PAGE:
The Major Scale Explained!
The Major Scale Explained!
In this article, we will go over everything you need to know about the Major scale!
Oh.. Ok.. But why the &*^% do we need to know this?
Understanding the major scale properly is the first crucial step towards being an educated and skillful musician! As soon as you’ll start implementing these skills, you’ll find that learning about the major scale is helpful no matter what kind of musician you are, classical or a shredding metal-head.
This knowledge will help you understand your instrument better and you will be able to analyze musical pieces faster and more efficiently.
You’ll notice that every song you hear today uses these sets of rules and the major scale itself is one of the most basic building blocks of music.
📜 In this article:
We will start by understanding what exactly is a scale, and then break down the major scale in a few steps.
We will learn about intervals, triads, and 7th chords. We will also learn about the major scale modes, functionality, and its relative minor.
So… what is a scale?
The basic way to put it, without diving into the science behind it, is that a scale is simply a sequence of musical notes.
Each scale has a different color and musical atmosphere, some are more cheerful, some are sad or dark. Another way to measure differences between musical scales is by levels of brightness and darkness.
Each scale holds inside it a set of chords, rules, and functions. These rules can be used, stretched, and manipulated in many creative and interesting ways.
Songs can be built using one or various keys. Some songs can be simpler and will use one scale, in more complex genres like Jazz, there can be various key changes in one song.
Things will get clearer soon, don’t worry!
The Major Scale
The major scale is the first scale you want to master!
We start with the major scale because today's approach to music is based on the major-minor system. It is today's most popular way of thinking and writing music.
The sound of the major scale can be described as “happy” but we prefer to describe it as mildly bright.
The Major scale is the name of a specific pattern. We can start this pattern from any root note and get a major scale.
For example, a major scale with C as its root note will be named C major scale.
The sequence of tones and semitones constructing the major scale goes like this: 1-1-½-1-1-1-½
This pattern will always represent a Major scale!
C Major scale
That means that if we’ll take this pattern and retrace it from any given note, we will get this root’s Major scale.
If we start this sequence from C we will get a C Major scale, if we start it from G, we will get a G Major and so on.
Note: The semitones of the major scale will always be located between the 3rd and 4th degrees of the scale and the 7th and 1st (8th) degrees of the scale.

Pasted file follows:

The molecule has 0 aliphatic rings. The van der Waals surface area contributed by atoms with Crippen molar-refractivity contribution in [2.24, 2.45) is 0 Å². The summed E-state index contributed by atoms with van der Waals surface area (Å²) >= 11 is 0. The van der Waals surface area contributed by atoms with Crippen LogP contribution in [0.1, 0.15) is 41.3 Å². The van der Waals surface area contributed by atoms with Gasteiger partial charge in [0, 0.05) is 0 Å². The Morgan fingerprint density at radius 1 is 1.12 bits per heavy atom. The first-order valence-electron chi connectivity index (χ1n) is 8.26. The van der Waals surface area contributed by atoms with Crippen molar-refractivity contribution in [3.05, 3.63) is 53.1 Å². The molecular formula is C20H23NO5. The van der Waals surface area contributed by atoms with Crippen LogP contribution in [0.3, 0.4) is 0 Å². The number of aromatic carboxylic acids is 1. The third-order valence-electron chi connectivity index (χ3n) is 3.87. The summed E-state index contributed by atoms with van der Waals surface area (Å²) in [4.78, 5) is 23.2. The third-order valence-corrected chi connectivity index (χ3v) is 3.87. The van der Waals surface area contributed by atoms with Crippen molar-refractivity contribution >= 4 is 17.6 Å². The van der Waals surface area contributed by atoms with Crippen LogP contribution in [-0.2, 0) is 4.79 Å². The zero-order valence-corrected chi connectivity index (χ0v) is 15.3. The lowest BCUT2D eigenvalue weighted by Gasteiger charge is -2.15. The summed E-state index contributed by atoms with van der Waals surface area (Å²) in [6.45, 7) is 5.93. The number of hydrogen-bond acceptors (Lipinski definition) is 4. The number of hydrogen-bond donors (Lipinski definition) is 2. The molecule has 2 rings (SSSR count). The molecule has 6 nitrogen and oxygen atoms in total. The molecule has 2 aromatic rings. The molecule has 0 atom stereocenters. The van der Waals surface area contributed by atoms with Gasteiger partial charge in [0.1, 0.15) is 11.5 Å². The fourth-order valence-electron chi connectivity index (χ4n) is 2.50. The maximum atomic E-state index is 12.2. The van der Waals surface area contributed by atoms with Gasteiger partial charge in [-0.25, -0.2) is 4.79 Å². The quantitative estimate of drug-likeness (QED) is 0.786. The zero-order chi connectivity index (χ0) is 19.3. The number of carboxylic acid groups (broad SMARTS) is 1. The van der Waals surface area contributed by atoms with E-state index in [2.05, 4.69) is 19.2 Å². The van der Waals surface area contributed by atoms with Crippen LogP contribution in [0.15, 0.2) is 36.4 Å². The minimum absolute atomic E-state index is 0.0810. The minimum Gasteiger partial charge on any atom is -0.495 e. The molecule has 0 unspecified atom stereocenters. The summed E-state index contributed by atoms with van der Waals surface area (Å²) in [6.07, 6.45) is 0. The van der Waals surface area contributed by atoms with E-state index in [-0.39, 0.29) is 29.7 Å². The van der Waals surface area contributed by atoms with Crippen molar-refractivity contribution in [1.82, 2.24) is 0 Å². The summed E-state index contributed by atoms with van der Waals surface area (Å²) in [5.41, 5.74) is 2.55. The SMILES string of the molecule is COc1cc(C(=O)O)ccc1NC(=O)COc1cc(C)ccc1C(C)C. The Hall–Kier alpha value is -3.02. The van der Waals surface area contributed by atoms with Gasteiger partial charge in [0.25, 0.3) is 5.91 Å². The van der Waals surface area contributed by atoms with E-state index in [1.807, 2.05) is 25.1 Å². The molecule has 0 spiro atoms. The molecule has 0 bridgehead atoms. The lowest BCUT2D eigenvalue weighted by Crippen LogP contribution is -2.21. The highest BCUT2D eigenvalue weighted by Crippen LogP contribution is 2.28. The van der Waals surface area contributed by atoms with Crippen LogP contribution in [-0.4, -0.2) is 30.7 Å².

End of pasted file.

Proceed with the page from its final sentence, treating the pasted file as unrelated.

🤔 A common question: what is the difference between minor and major scales?
The difference between minor and major scales or between any given scales is the placement of every note in the pattern. Some scales use different numbers of notes but will usually use 7 notes in total.
The intervals of the major scale
The major scale pattern creates a unique set of intervals. These intervals are the smaller building blocks of the major scale. Here are all of the major scale intervals, listen to them, and notice the different colors that each interval generates.
Ascending and descending intervals from tonic in the major scale
Want to understand intervals better? Check out our “Intervals” article!
First, what are chords? Chords are sets of 3 or more notes played together. Different chords have different “colors” and different uses. Each chord has also a certain functionality in the scale. Sometimes it will function as a resolution chord and will feel stable, and sometimes will be tenser and will be drawn to other musical environments.
Don’t get caught up on definitions… It is much easier to just start building and using chords rather than talking about them.
Building the Chords of the Major Scale
We will start with the most basic form of chords, these are 3-note chords called triads.
What are triads?
Triads are chords that contain only 3 chord notes.
There are 4 basic triad chords - Major, Minor, Diminished, and Augmented.
These four basic triads share a distinctive and "simple” color, you may say that Major feels happy, Minor feels sad, Diminished feels dramatic and Augmented sounds anxious and suspenseful.
Building Chords on the Major scale
Building chords in the Major scale is a rather simple thing.
All you need to do is pick any note of the scale, the one you’ve picked is your root note, now stack notes on top of it while skipping every second note, until you get 3 notes in total.
For example, in C Major scale, the notes are C D E F G A B, let’s pick the note ‘C’ and stack 2 more notes on top of it while skipping every second note → C-E-G = C Major chord.
Example 2: Let’s pick the note E and build its chord. The notes are E-G-B = Em (E Minor chord).
Each triad has its own formula:
For example, C Major chord - C-E-G: The distance from C to E is 2 tones and the distance from E to G is 1½ tones, creating the Major 3rd - Minor 3rd Pattern.
For more information about intervals, check “Musical Intervals Explained”.
Major, Minor and Diminished chords of the Major Scale
In the Major scale, there are only 3 types of these basic triads - Major, Minor, and Diminished.
When building a triad from each diatonic note, we get the following chords. These are the triad chords in C Major scale.
(diatonic note means a note from the scale)
C Major - C-E-G
D Minor - D-F-A
E Minor - E-G-B
F Major - F-A-C
G Major - G-B-D
A Minor - A-C-E
B Diminished - B-D-F
✏️ How do I write these triads?
written with the uppercase letter of the root note.
C major chord → C
written with the uppercase letter of the root note + lowercase ‘m’.
D minor chord → Dm
can be written also with a minus symbol: D-
written with the uppercase letter of the root note + lowercase ‘o’.
B diminished → Bo
The Seventh chords in the Major scale
So what are Seventh chords?
The Seventh chord is simply a triad with a fourth note on top of it. It is called a Seventh chord because the interval between the bottom and top notes is a seventh interval (in Latin - Septima).
Let’s start building chords on top of the chords we already know.
We start by building a C Major chord (triad), the notes are C-E-G, then we add another step while skipping one diatonic note. The notes we get are C-E-G-B, these notes together construct the Cmaj7 chord.